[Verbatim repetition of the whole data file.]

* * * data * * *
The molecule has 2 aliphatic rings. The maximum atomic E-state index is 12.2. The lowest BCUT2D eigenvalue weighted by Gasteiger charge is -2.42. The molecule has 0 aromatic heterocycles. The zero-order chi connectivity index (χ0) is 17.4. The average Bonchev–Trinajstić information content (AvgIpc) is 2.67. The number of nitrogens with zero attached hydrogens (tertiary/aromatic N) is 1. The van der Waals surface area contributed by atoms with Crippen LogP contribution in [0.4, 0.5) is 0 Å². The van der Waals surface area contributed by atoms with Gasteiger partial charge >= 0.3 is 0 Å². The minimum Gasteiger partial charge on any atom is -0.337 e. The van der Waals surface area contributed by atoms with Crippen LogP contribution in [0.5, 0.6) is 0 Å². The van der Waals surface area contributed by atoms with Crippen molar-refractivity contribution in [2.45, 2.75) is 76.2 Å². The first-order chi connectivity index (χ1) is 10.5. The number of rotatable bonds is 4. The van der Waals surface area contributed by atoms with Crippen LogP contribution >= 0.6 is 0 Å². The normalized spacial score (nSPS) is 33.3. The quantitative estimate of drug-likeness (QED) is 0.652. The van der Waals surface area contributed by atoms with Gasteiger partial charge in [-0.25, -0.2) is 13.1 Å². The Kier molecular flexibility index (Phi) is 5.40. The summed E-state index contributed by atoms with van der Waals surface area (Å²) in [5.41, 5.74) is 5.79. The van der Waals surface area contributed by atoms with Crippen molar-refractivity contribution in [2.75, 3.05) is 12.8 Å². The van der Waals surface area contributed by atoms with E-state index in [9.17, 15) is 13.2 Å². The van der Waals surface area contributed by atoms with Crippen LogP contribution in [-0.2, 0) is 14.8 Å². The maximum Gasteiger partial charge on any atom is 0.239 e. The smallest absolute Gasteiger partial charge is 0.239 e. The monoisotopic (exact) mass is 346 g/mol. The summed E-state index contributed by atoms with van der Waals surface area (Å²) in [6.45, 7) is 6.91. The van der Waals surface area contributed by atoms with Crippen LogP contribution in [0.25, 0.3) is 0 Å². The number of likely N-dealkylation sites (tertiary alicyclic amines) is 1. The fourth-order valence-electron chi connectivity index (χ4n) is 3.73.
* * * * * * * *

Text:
The molecule has 2 aliphatic rings. The maximum atomic E-state index is 12.2. The lowest BCUT2D eigenvalue weighted by Gasteiger charge is -2.42. The molecule has 0 aromatic heterocycles. The zero-order chi connectivity index (χ0) is 17.4. The average Bonchev–Trinajstić information content (AvgIpc) is 2.67. The number of nitrogens with zero attached hydrogens (tertiary/aromatic N) is 1. The van der Waals surface area contributed by atoms with Crippen LogP contribution in [0.4, 0.5) is 0 Å². The van der Waals surface area contributed by atoms with Gasteiger partial charge >= 0.3 is 0 Å². The minimum Gasteiger partial charge on any atom is -0.337 e. The van der Waals surface area contributed by atoms with Crippen LogP contribution in [0.5, 0.6) is 0 Å². The van der Waals surface area contributed by atoms with Crippen molar-refractivity contribution in [2.45, 2.75) is 76.2 Å². The first-order chi connectivity index (χ1) is 10.5. The number of rotatable bonds is 4. The van der Waals surface area contributed by atoms with Crippen LogP contribution >= 0.6 is 0 Å². The normalized spacial score (nSPS) is 33.3. The quantitative estimate of drug-likeness (QED) is 0.652. The van der Waals surface area contributed by atoms with Gasteiger partial charge in [-0.25, -0.2) is 13.1 Å². The Kier molecular flexibility index (Phi) is 5.40. The summed E-state index contributed by atoms with van der Waals surface area (Å²) in [5.41, 5.74) is 5.79. The van der Waals surface area contributed by atoms with Crippen molar-refractivity contribution in [2.75, 3.05) is 12.8 Å². The van der Waals surface area contributed by atoms with E-state index in [9.17, 15) is 13.2 Å². The van der Waals surface area contributed by atoms with Crippen LogP contribution in [-0.2, 0) is 14.8 Å². The maximum Gasteiger partial charge on any atom is 0.239 e. The smallest absolute Gasteiger partial charge is 0.239 e. The monoisotopic (exact) mass is 346 g/mol. The summed E-state index contributed by atoms with van der Waals surface area (Å²) in [6.45, 7) is 6.91. The van der Waals surface area contributed by atoms with Crippen LogP contribution in [0.25, 0.3) is 0 Å². The number of likely N-dealkylation sites (tertiary alicyclic amines) is 1. The fourth-order valence-electron chi connectivity index (χ4n) is 3.73.